The latest version of VMware's GSX Server, version 2.5, is now available. The enterprise-level virtual machine software is designed for business-critical applications in data centers and other high-traffic needs. GSX Server offers a secure and uniform platform for consolidating and partitioning servers to increase resource utilization and management efficiency. It can run multiple OSes and associated applications concurrently on a single Intel-based system. New features for version 2.5 include support for up to 64GB of host memory, up to 32 host processors and up to 64 active virtual machines.
Arcturus Networks and Samsung Electronics have partnered on a reference system, the S3C2500-RGP, for designers of residential gateways (RG), SOHO networks, internet attached devices (IAD) and convergence equipment. The system includes base hardware with extensible modules, the Linux OS and optional firmware suites to improve product functionality while speeding up design time. The platform is built on Samsung's ARM940 S3C2500 processor and is powered by µClinux. The system has 4MB of Flash ROM, 8MB of SDRAM, one 100BaseT Ethernet port, four 100BaseT Ethernet LAN switches, an on-chip cryptographic accelerator, two serial ports, PCMCIA support and I2C serial EPROM. Optional support is available for WiFi, WiFi/WAP, multiport DSP voice and SmartCard VPN authenticaion.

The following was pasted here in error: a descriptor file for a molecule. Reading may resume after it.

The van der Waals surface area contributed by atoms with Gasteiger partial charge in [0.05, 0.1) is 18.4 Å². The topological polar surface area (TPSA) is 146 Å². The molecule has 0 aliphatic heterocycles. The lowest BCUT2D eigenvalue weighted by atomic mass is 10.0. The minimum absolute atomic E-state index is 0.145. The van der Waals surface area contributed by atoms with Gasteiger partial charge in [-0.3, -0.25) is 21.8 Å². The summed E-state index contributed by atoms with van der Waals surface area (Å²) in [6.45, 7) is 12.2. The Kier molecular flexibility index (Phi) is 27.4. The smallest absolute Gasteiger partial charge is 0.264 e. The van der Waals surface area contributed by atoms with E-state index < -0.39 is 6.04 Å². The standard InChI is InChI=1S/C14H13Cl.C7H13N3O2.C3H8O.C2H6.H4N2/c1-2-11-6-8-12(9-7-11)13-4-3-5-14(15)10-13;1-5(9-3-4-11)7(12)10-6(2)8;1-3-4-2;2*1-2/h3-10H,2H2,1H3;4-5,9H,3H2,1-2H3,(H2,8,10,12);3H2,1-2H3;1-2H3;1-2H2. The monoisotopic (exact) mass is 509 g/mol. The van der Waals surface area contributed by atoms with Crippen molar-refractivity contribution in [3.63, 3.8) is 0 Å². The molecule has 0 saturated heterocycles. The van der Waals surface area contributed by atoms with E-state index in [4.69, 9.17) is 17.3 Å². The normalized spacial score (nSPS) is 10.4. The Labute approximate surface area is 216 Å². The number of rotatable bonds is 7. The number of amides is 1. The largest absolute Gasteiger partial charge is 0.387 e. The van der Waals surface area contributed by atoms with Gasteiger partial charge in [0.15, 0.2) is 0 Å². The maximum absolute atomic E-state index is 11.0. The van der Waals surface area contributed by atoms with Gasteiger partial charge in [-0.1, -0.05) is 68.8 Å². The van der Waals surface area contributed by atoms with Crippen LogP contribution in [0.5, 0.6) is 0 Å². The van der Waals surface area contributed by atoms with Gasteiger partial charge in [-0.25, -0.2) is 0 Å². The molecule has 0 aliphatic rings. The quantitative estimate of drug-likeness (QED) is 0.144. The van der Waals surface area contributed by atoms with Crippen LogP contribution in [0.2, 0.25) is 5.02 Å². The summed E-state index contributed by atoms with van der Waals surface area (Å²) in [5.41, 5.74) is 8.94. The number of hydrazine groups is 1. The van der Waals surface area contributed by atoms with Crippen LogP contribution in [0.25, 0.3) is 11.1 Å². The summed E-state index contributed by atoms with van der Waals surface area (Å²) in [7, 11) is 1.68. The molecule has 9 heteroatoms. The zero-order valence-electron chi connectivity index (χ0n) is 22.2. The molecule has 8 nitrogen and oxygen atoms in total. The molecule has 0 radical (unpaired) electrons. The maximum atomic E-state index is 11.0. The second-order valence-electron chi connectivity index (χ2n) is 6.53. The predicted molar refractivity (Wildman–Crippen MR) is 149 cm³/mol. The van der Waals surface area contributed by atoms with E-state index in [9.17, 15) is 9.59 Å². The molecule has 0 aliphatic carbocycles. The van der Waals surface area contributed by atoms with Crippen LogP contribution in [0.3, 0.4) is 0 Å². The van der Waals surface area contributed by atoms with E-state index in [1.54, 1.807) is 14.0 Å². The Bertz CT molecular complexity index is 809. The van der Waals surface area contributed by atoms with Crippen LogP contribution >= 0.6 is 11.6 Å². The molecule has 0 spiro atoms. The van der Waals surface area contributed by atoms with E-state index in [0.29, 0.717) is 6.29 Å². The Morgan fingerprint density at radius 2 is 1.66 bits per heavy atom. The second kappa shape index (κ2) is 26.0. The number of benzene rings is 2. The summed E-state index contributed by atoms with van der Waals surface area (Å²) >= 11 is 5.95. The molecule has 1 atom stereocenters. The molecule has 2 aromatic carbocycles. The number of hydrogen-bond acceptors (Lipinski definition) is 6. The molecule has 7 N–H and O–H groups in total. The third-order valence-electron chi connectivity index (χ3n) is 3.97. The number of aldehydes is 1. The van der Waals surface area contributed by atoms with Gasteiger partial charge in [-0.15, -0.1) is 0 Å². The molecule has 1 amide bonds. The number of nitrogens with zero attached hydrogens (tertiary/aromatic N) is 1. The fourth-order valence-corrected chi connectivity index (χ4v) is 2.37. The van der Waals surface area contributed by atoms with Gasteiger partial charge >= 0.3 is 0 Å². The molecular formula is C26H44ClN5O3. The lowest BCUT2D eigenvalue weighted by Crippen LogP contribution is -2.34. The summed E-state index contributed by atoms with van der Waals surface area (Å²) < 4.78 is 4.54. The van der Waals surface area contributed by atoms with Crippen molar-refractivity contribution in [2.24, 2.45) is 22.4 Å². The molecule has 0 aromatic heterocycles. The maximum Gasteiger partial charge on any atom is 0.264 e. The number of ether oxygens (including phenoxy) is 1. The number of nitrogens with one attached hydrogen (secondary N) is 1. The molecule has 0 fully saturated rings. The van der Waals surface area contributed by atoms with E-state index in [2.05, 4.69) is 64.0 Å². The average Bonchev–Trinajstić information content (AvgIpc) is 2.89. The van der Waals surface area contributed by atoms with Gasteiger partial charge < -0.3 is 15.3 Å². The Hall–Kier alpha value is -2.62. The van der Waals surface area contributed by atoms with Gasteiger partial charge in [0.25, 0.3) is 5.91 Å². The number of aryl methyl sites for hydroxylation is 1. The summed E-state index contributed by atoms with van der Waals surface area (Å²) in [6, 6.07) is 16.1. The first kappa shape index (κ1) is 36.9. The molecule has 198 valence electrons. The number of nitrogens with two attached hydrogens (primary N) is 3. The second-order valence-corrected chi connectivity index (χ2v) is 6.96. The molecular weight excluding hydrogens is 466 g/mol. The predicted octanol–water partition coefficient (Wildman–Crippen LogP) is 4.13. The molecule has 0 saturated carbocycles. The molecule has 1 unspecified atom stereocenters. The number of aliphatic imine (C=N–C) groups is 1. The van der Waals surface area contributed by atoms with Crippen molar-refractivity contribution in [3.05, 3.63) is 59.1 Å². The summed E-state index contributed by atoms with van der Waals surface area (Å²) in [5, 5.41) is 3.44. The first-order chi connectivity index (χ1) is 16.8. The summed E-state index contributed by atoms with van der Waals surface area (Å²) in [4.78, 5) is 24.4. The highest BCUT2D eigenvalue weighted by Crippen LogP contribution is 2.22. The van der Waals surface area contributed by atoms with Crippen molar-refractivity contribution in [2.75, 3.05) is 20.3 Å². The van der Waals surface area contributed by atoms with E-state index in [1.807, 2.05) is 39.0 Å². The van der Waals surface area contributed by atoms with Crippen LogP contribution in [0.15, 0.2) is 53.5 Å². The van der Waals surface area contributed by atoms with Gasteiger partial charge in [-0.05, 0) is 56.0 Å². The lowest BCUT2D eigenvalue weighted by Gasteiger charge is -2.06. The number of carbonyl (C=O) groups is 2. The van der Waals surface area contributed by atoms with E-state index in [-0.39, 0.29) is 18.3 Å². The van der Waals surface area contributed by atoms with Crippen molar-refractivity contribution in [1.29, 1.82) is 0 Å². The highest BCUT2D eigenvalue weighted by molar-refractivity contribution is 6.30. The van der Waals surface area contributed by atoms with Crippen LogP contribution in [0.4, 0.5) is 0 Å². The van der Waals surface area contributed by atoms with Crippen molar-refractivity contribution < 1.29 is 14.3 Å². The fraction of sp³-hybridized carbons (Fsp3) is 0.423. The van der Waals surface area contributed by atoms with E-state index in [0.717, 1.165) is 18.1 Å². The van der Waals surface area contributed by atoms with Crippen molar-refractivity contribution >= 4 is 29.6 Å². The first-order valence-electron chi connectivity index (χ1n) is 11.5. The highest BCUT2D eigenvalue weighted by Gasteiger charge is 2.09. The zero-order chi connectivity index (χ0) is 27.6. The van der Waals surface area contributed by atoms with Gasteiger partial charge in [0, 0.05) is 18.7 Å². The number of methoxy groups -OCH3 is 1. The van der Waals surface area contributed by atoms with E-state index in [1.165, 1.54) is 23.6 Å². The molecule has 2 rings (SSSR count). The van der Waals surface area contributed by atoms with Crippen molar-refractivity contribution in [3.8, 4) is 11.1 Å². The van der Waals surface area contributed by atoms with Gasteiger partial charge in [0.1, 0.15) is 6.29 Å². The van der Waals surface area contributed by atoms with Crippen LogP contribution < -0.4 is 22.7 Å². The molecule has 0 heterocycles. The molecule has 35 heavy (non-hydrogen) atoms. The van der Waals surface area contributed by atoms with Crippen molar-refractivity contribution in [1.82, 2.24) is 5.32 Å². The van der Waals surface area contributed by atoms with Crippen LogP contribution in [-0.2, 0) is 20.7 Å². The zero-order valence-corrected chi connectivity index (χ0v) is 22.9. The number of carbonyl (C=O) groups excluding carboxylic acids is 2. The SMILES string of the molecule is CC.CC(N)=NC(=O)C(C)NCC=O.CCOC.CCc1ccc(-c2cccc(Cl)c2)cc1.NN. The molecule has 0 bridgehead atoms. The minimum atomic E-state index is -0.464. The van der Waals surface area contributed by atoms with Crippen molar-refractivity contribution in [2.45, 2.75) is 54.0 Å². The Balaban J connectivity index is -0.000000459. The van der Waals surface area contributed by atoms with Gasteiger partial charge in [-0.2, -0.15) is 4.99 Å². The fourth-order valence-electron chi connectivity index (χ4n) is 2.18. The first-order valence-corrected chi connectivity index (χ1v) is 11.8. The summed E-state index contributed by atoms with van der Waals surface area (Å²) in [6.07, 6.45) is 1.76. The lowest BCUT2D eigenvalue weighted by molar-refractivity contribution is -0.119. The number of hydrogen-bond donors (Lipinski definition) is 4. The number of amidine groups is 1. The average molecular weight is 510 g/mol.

The Repartee LX unified messaging system operates on Red Hat and offers users access and address communications from a wired or wireless telephone or from a networked PC. Repartee LX enables users to manage real-time telephone calls as well as voice mail and e-mail messages visually from their desktops. Text-to-speech capabilities for mobile users are provided by the ScanSoft RealSpeak speech engine. Features of Repartee LX include 16 international language prompts, analog and serial integrations, web-based system administration and support for 2-16 ports.
Practical Task Scheduling Deployment
July 20, 2016 12:00 pm CDT